Former WT blogger and current freelancer extraordinaire Patrick Stevens at D1scourse threw together a calculation ranking the 12 ACC teams on their performance over the past decade. I don't want to spoil the surprise, so I'll jump straight to the standings, with Stevens's explanation for Maryland's spot:
Maryland (27): 1 BCS appearance (12), 2 Gator/Chick-Fil-A appearances (14), 1 mid-tier bowl (4), 2 low-tier bowls (4), 4 bowl wins (4), 4 season record 1-2 games below .500 (-4), 1 ousted coach (-3), 1 season record 7+ games below .500 (-4).
Ralph Friedgen's first three seasons: 28 points. The rest of the decade: -1 point. To be fair, Ron Vanderlinden takes a minus-4 for the 2000 season. But a total of three points in the expansion era is utterly blah. Judging from the crowds at Byrd Stadium this past fall, fans have taken notice.
Sure, the ranking method is rather subjective and surprisingly skewed toward old success, but it's better than anything else I've seen anyone come up with.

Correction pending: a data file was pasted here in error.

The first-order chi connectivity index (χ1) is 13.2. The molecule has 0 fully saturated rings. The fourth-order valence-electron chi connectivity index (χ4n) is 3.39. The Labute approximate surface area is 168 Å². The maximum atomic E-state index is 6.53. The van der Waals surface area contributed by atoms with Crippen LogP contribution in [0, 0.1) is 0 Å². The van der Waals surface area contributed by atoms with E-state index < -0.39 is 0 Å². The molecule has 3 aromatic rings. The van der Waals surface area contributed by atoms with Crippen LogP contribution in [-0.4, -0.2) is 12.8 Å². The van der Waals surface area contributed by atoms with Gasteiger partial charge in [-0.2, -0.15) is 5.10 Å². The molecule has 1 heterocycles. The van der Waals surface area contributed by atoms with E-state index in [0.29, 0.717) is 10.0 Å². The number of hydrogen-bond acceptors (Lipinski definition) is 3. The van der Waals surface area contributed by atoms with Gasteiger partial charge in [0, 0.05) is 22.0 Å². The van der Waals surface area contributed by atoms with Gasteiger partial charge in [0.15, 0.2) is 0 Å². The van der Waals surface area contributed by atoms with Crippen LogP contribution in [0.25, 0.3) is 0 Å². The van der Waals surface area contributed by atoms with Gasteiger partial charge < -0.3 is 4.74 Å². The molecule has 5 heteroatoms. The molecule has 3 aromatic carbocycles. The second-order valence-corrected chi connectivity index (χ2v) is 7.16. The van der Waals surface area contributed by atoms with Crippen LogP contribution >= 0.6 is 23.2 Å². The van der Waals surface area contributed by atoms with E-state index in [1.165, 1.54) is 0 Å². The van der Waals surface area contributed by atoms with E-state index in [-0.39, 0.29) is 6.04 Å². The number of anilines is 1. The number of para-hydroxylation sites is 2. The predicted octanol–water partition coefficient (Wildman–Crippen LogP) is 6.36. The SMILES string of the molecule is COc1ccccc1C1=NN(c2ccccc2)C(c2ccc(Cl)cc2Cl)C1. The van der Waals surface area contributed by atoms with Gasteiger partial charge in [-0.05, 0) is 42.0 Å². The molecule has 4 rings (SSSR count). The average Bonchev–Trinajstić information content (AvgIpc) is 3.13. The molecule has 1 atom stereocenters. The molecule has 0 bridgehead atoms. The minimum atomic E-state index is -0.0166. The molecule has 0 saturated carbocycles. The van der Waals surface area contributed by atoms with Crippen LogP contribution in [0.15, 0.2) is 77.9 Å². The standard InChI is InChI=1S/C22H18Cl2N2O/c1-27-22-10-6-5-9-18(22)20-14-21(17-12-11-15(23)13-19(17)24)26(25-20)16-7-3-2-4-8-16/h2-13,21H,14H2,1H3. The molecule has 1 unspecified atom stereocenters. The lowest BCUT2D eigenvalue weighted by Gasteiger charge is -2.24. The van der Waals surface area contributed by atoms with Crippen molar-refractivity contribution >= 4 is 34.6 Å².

Maryland is heavily pulled up on the ranks by Friedgen's first 3 years (as they should be). It's easy to forget how nice Maryland had it during that period. Considering where Maryland was at the beginning of the decade and where they were at the end, almost being in the top half of the conference is quite an accomplishment. Of course, I guess a mix of bad and great performances will get you to middle of the road, which is exactly where Maryland is.
It's also a bit jarring to see how the paradigm is shifting. The old powers are remaining powers, while the bottom teams are moving up. Wake Forest, Duke, and North Carolina have all experienced revivals of a sort, leaving Maryland with Virginia as the new bottom of the barrel, at least for the time being.
I'd really like to see this done by the past five years or so, too, to get a better read on the current team prestige standings. Still, if you at all enjoy ACC football, I'd heavily recommend checking out the entire piece.